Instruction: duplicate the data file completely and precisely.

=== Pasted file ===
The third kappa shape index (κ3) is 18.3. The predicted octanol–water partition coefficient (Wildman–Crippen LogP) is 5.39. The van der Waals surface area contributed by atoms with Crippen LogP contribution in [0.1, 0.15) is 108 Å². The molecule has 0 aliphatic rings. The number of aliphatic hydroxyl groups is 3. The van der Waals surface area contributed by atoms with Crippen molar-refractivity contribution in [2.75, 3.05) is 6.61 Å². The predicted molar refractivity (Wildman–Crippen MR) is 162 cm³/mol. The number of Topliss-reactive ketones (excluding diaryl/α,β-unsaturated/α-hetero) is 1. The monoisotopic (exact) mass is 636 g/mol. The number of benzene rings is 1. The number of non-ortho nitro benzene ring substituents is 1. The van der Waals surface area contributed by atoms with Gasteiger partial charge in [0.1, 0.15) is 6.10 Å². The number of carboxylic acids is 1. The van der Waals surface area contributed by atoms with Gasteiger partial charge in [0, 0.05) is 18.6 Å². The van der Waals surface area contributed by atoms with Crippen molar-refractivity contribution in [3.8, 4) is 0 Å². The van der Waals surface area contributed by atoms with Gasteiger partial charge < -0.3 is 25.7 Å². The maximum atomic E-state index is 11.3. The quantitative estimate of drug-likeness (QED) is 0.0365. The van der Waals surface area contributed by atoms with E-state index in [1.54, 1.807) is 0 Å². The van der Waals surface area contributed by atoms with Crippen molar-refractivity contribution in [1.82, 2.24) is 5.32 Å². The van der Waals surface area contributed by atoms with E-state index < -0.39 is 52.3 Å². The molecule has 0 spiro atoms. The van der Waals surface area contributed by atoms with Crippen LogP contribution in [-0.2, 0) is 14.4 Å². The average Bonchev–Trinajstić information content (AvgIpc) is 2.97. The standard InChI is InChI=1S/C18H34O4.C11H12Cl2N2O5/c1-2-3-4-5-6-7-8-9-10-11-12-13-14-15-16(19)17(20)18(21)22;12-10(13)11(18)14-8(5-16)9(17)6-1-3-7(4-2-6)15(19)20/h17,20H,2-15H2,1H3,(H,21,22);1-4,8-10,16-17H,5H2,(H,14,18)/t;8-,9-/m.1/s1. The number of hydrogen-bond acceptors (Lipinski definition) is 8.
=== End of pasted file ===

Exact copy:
The third kappa shape index (κ3) is 18.3. The predicted octanol–water partition coefficient (Wildman–Crippen LogP) is 5.39. The van der Waals surface area contributed by atoms with Crippen LogP contribution in [0.1, 0.15) is 108 Å². The molecule has 0 aliphatic rings. The number of aliphatic hydroxyl groups is 3. The van der Waals surface area contributed by atoms with Crippen molar-refractivity contribution in [2.75, 3.05) is 6.61 Å². The predicted molar refractivity (Wildman–Crippen MR) is 162 cm³/mol. The number of Topliss-reactive ketones (excluding diaryl/α,β-unsaturated/α-hetero) is 1. The monoisotopic (exact) mass is 636 g/mol. The number of benzene rings is 1. The number of non-ortho nitro benzene ring substituents is 1. The van der Waals surface area contributed by atoms with Gasteiger partial charge in [0.1, 0.15) is 6.10 Å². The number of carboxylic acids is 1. The van der Waals surface area contributed by atoms with Gasteiger partial charge in [0, 0.05) is 18.6 Å². The van der Waals surface area contributed by atoms with Crippen molar-refractivity contribution in [3.8, 4) is 0 Å². The van der Waals surface area contributed by atoms with Gasteiger partial charge < -0.3 is 25.7 Å². The maximum atomic E-state index is 11.3. The quantitative estimate of drug-likeness (QED) is 0.0365. The van der Waals surface area contributed by atoms with E-state index in [1.54, 1.807) is 0 Å². The van der Waals surface area contributed by atoms with Crippen molar-refractivity contribution in [1.82, 2.24) is 5.32 Å². The van der Waals surface area contributed by atoms with E-state index < -0.39 is 52.3 Å². The molecule has 0 spiro atoms. The van der Waals surface area contributed by atoms with Crippen LogP contribution in [-0.2, 0) is 14.4 Å². The average Bonchev–Trinajstić information content (AvgIpc) is 2.97. The standard InChI is InChI=1S/C18H34O4.C11H12Cl2N2O5/c1-2-3-4-5-6-7-8-9-10-11-12-13-14-15-16(19)17(20)18(21)22;12-10(13)11(18)14-8(5-16)9(17)6-1-3-7(4-2-6)15(19)20/h17,20H,2-15H2,1H3,(H,21,22);1-4,8-10,16-17H,5H2,(H,14,18)/t;8-,9-/m.1/s1. The number of hydrogen-bond acceptors (Lipinski definition) is 8.